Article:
But if it's too hard for young readers to identify with either an 18 year old Vincent or Vincent in his 50s, is it any easier to identify with a young autistic boy and a girl who at times seems to primarily exist to relate they boy's story for him because he's not able to tell it himself? Being introduced to Kezia as a 50 year old woman probably makes it more difficult to relate to Kezia as a girl. As an adult, why did Kezia stay? When and why did her life mission become caring for Lorenzo? What motivated her?
This book was sufficiently frustrating that I'd probably decline to read more of Michael Morpurgo's work even if I didn't have anything else to do, and this one has certainly put me off ever buying another of his books. The editing should have caught simple errors and inconsistencies, and I think it's clear the author should, like Vincent, have taken more care with his preparation.
Repeated plot points
Some features of this story are also found in other works by Michael Morpurgo.
Addendum 1 – April 2018
New Zealand children's author David Hill has written an amazing review of Flamingo Boy which appeared in The NZ Herald on Saturday 21 April 2018 (Weekend page 17, in a collection of reviews of ANZAC related books). David Hill is clearly a good writer – he writes an excellent review! – but he doesn't quite hit the mark with some of his review's assertions.
He repeats the claim, in passing, that the Caporal is a sergeant. I don't know where he gets this from (other than the mistaken website blurb). I've expanded my notes on this in my review above.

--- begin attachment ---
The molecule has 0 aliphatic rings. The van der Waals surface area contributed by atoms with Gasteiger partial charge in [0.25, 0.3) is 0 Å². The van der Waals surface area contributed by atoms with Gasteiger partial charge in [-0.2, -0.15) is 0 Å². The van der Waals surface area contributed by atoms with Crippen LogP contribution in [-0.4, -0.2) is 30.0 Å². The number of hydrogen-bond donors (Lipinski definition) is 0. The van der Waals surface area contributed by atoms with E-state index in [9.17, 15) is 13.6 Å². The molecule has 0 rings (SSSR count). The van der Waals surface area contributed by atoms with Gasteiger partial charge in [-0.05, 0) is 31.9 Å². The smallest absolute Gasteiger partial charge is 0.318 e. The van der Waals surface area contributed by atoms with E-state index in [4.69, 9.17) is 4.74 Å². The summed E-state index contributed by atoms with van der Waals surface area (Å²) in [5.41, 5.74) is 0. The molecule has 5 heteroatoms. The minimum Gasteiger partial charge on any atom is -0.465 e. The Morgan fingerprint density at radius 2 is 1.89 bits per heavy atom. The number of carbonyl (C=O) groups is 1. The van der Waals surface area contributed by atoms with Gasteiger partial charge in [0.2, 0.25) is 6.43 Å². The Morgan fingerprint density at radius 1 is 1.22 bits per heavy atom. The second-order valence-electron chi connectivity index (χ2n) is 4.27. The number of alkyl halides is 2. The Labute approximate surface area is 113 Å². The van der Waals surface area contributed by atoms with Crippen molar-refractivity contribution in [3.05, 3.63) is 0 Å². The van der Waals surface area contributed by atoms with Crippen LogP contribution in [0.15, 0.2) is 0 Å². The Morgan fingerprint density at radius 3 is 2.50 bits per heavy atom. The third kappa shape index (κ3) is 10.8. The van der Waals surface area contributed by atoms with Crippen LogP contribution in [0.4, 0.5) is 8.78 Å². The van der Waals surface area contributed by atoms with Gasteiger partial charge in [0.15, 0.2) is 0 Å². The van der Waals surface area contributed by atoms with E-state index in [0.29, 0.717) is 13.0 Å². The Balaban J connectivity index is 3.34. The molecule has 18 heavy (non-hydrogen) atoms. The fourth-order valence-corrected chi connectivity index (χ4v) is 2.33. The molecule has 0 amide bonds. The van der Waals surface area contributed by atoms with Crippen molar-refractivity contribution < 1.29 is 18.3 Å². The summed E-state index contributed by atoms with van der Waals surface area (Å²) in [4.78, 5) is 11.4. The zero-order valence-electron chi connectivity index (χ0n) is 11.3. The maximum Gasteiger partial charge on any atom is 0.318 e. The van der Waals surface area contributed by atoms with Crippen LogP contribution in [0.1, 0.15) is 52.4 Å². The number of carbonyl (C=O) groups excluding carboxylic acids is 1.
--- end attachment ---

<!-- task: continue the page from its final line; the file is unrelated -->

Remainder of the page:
Michael Morpurgo introduced Lorenzo's animal calming ability in a very smooth way, so that the reader is unlikely to have trouble suspending a small amount of disbelief in order to proceed with and enjoy the story, but that doesn't change the fact that it's a very unnatural ability; I called it "slightly magical" in my review above. A bigger problem, though, is that birds will imprint on humans only if the bird is young enough (hatchlings). That doesn't happen with older birds. The way the partially healed flamingo follows Lorenzo around thus strikes me as being extremely unnatural behaviour. David Hill's assertion that "Characters chime true, no matter how many legs they move on" does not quite chime true itself.
It's interesting that like Michael Morpurgo, David Hill has taken to writing stories set during wars. He explains it's easier than writing believeable slang as used by modern youth and including technology into the stories, and says children have BS detectors: "They pick up on the false notes". I certainly picked up on lots in Flamingo Boy (although I admit I'm just a tad older than the average child). As David Hill says in his review's closing line, it's "A book that stays with you days after you close it." I certainly found that true, but for the wrong reasons.
The email I sent to the Morpurgo website pointing out some of the errors has gone unanswered.
Addendum 2 – February 2019
My 14 year old niece mentioned she doesn't like Michael Morpurgo stories and refuses to read any more, including this one.